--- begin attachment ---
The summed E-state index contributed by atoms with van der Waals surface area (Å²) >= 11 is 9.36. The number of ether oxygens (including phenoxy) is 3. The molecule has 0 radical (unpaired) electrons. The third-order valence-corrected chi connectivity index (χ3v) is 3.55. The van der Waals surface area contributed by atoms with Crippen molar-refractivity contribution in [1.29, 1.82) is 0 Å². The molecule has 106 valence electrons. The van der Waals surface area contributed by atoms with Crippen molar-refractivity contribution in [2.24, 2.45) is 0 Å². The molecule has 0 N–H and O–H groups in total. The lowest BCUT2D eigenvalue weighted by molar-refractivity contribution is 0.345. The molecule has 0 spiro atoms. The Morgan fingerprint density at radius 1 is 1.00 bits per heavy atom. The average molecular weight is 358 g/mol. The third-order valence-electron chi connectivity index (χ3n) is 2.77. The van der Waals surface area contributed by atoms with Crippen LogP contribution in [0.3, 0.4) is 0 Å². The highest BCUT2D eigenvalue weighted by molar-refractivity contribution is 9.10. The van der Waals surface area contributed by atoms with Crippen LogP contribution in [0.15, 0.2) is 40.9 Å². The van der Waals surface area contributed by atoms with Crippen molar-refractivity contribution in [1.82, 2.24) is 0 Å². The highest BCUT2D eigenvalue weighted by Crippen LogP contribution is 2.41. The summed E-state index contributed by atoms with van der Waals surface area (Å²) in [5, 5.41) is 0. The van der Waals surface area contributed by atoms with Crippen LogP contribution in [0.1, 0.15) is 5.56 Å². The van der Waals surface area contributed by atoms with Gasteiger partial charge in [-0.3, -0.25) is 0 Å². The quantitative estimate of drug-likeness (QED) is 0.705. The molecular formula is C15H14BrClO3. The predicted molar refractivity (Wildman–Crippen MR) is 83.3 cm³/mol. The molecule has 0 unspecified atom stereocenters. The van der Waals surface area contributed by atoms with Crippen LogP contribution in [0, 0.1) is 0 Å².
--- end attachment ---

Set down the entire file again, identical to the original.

The summed E-state index contributed by atoms with van der Waals surface area (Å²) >= 11 is 9.36. The number of ether oxygens (including phenoxy) is 3. The molecule has 0 radical (unpaired) electrons. The third-order valence-corrected chi connectivity index (χ3v) is 3.55. The van der Waals surface area contributed by atoms with Crippen molar-refractivity contribution in [1.29, 1.82) is 0 Å². The molecule has 106 valence electrons. The van der Waals surface area contributed by atoms with Crippen molar-refractivity contribution in [2.24, 2.45) is 0 Å². The molecule has 0 N–H and O–H groups in total. The lowest BCUT2D eigenvalue weighted by molar-refractivity contribution is 0.345. The molecule has 0 spiro atoms. The Morgan fingerprint density at radius 1 is 1.00 bits per heavy atom. The average molecular weight is 358 g/mol. The third-order valence-electron chi connectivity index (χ3n) is 2.77. The van der Waals surface area contributed by atoms with Crippen LogP contribution in [0.3, 0.4) is 0 Å². The highest BCUT2D eigenvalue weighted by molar-refractivity contribution is 9.10. The van der Waals surface area contributed by atoms with Crippen LogP contribution in [0.15, 0.2) is 40.9 Å². The van der Waals surface area contributed by atoms with Crippen molar-refractivity contribution in [1.82, 2.24) is 0 Å². The highest BCUT2D eigenvalue weighted by Crippen LogP contribution is 2.41. The summed E-state index contributed by atoms with van der Waals surface area (Å²) in [5, 5.41) is 0. The van der Waals surface area contributed by atoms with Crippen LogP contribution in [0.1, 0.15) is 5.56 Å². The van der Waals surface area contributed by atoms with Gasteiger partial charge in [-0.3, -0.25) is 0 Å². The quantitative estimate of drug-likeness (QED) is 0.705. The molecular formula is C15H14BrClO3. The predicted molar refractivity (Wildman–Crippen MR) is 83.3 cm³/mol. The molecule has 0 unspecified atom stereocenters. The van der Waals surface area contributed by atoms with Crippen LogP contribution in [0, 0.1) is 0 Å².